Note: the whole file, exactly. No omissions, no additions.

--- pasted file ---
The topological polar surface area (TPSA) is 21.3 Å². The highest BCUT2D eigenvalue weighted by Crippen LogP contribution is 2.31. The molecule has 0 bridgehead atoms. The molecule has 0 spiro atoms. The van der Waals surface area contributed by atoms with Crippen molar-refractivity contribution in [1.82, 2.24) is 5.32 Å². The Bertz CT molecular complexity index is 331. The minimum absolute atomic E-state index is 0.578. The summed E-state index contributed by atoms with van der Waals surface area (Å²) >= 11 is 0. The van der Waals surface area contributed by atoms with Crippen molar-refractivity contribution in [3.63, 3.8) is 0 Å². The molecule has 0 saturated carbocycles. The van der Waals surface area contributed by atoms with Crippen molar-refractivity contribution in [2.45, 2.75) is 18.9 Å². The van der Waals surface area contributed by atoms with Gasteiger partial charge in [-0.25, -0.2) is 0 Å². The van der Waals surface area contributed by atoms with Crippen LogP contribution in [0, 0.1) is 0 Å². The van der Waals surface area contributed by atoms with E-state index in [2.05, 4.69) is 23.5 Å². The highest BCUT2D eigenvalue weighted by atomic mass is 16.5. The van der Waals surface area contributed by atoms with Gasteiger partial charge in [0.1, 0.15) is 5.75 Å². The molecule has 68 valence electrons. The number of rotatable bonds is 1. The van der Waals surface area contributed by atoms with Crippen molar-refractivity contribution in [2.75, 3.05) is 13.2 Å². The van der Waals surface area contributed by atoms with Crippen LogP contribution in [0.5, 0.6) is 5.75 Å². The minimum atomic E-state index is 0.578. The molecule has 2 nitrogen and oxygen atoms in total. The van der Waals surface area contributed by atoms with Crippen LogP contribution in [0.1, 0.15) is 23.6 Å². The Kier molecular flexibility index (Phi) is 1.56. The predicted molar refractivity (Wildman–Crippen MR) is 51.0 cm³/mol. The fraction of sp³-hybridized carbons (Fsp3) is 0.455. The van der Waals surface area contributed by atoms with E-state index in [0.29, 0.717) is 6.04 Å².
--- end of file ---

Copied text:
The topological polar surface area (TPSA) is 21.3 Å². The highest BCUT2D eigenvalue weighted by Crippen LogP contribution is 2.31. The molecule has 0 bridgehead atoms. The molecule has 0 spiro atoms. The van der Waals surface area contributed by atoms with Crippen molar-refractivity contribution in [1.82, 2.24) is 5.32 Å². The Bertz CT molecular complexity index is 331. The minimum absolute atomic E-state index is 0.578. The summed E-state index contributed by atoms with van der Waals surface area (Å²) >= 11 is 0. The van der Waals surface area contributed by atoms with Crippen molar-refractivity contribution in [3.63, 3.8) is 0 Å². The molecule has 0 saturated carbocycles. The van der Waals surface area contributed by atoms with Crippen molar-refractivity contribution in [2.45, 2.75) is 18.9 Å². The van der Waals surface area contributed by atoms with Gasteiger partial charge in [-0.25, -0.2) is 0 Å². The van der Waals surface area contributed by atoms with Crippen LogP contribution in [0, 0.1) is 0 Å². The van der Waals surface area contributed by atoms with E-state index in [2.05, 4.69) is 23.5 Å². The highest BCUT2D eigenvalue weighted by atomic mass is 16.5. The van der Waals surface area contributed by atoms with Gasteiger partial charge in [0.1, 0.15) is 5.75 Å². The molecule has 68 valence electrons. The number of rotatable bonds is 1. The van der Waals surface area contributed by atoms with Crippen molar-refractivity contribution in [2.75, 3.05) is 13.2 Å². The van der Waals surface area contributed by atoms with Crippen LogP contribution in [0.5, 0.6) is 5.75 Å². The minimum atomic E-state index is 0.578. The molecule has 2 nitrogen and oxygen atoms in total. The van der Waals surface area contributed by atoms with Crippen LogP contribution in [0.1, 0.15) is 23.6 Å². The Kier molecular flexibility index (Phi) is 1.56. The predicted molar refractivity (Wildman–Crippen MR) is 51.0 cm³/mol. The fraction of sp³-hybridized carbons (Fsp3) is 0.455. The van der Waals surface area contributed by atoms with E-state index in [0.29, 0.717) is 6.04 Å².